Yves here. Yes, it is terrible that the organizers of COP27 chose to hold it at a plush resort (denial of climate realities) and even more so when the official conference app allows the host government, Egypt, to snoop on users’ e-mails, photos, and of course location. Neuburger points out that the Egyptian government could not have done this without UN knowledge and therefore at least tacit approval.
But I also hate to say it, anyone who is a serious activist ought to assume all spying all the time, particularly of location data. I would have my main phone be a dumbphone. I would use a burner phone for any conference business at a conference. And I would also keep it often in a Faraday bag. Yes, someone might have to wait 5 or 10 or even 20 minutes to get a response to an e-mail, call, or text. But a conference is supposed to be about making face-to-face contacts. Effectively taking the device off line will encourage a user to focus on what is happening in the room, not on his device. Yes, this won’t fully protect you. But it will make it much harder to put together your story at and outside the conference.
Perhaps other readers have other or better security suggestions for those more phone-dependent than I am. I get so many e-mails a day that the only way to manage them is on a large screen, and I’m mainly at a desk, so it’s easy for me to not/barely use a phone.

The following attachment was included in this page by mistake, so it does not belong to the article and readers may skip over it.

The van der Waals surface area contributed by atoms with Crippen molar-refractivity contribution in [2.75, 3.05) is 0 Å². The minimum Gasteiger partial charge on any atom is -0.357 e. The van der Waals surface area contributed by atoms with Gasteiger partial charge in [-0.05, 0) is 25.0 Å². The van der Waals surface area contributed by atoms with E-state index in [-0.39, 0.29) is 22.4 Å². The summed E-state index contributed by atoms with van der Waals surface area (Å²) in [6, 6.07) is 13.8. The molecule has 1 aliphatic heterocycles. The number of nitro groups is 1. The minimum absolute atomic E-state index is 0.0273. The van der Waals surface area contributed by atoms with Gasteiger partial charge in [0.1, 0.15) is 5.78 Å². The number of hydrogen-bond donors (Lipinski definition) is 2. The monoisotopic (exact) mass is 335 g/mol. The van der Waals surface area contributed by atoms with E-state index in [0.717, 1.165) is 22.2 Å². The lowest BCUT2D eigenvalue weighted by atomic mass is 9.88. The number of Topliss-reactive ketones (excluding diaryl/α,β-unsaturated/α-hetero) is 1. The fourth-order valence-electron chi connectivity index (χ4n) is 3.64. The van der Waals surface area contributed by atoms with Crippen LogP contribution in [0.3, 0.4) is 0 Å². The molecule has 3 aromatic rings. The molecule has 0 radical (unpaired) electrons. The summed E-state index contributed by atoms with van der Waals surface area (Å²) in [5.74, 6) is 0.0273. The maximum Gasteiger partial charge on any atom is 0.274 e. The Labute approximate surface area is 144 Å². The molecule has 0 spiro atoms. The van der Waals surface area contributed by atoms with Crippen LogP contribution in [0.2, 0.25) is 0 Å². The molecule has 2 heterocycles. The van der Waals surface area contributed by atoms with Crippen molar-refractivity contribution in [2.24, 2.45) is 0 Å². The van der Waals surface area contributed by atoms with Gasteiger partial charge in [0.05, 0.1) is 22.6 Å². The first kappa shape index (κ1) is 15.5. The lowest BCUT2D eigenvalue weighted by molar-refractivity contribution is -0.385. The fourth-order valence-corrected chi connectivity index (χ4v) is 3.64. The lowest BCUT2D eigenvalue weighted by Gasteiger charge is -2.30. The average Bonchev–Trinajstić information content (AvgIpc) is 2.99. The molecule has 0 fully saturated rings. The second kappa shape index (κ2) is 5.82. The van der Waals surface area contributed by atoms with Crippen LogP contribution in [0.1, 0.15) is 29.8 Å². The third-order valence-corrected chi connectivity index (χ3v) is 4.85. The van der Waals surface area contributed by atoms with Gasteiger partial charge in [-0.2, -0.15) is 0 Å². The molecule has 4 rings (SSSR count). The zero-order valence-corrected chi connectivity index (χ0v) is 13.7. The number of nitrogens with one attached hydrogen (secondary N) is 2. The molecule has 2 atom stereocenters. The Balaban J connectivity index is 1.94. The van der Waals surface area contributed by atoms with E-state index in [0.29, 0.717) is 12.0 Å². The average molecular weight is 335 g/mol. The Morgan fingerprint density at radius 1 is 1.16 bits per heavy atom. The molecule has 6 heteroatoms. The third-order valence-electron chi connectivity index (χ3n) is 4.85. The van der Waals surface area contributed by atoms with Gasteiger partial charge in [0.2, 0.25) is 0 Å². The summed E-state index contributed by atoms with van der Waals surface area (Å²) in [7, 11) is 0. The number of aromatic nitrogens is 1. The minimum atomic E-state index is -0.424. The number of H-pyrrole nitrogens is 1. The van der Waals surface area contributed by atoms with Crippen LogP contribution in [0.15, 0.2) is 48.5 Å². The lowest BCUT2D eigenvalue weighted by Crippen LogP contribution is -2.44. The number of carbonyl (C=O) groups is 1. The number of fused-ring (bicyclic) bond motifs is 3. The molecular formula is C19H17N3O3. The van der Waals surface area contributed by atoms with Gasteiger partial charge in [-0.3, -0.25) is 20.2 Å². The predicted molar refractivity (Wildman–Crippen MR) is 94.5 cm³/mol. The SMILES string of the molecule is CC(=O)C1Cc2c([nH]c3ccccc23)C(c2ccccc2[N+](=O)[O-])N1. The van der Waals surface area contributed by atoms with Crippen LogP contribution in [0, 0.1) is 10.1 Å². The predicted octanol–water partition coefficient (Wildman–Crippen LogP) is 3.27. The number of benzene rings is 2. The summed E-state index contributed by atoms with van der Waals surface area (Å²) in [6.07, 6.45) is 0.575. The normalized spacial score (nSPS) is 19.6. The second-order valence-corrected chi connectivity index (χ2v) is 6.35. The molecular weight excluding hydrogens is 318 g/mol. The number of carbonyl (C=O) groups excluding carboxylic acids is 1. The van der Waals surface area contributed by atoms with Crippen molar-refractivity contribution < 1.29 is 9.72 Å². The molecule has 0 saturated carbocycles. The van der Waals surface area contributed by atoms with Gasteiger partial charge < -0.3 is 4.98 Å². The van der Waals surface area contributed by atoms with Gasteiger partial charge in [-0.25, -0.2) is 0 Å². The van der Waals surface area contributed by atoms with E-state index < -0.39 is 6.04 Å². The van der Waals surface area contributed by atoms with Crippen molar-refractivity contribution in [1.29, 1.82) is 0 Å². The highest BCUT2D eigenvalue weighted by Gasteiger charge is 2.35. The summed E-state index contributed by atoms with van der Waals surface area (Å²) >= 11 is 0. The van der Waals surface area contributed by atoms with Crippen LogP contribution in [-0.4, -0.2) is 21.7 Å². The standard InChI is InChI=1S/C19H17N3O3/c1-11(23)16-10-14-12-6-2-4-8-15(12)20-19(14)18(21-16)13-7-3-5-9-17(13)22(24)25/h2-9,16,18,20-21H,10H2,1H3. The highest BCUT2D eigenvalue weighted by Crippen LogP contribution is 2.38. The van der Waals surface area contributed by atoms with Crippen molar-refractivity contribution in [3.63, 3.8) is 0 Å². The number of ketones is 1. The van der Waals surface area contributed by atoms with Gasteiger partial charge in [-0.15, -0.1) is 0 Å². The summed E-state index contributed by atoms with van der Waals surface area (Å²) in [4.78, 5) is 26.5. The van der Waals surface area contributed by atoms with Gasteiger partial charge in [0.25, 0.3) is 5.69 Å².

By Thomas Neuburger. Originally published at God’s Spies
There’s so much to write about these days. I’d considered doing a comment on the upcoming Term of the U.S. Supreme Court, including this:
I still might; stay tuned. But the following takes the cake. As usual these days, this is two stories wrapped into one.Upgrade to paid
The Official COP27 App Is a Surveillance Tool
It’s big news in a small world that COP27 is being held this week in the lovely Egyptian resort town of Sharm el-Sheikh.
For those not following the UN climate conferences — and let’s face it, most people aren’t — COP27 is the 27th Conference of the Parties, those nations participating in the United Nations effort to stop global warming. These conferences happen every year, the rhetoric gets more and more desperate, and inaction piles on inaction like stones at a rock slide.
Still, they meet. There’s something special about this year’s event, though. The official conference app is spyware.
From the Guardian:
Fears mount that Cop27 app could be used by Egypt to surveil regime’s critics
Cybersecurity experts warn that official Cop27 climate app requires access to a user’s location, photos and even emails
There are mounting fears over the surveillance of delegates at the Cop27climate talks in Egypt, with cybersecurity experts warning that the official app for the talks requires access to a user’s location, photos and even emails upon downloading it.
The revelation, as more than 25,000 heads of state, diplomats, negotiators, journalists and activists from around the world gather at the climate summit that starts in Sharm el-Sheikh on Sunday, has raised concerns that Egypt’s authoritarian regime will be able to use an official platform for a United Nations event to track and harass attendees and critical domestic voices.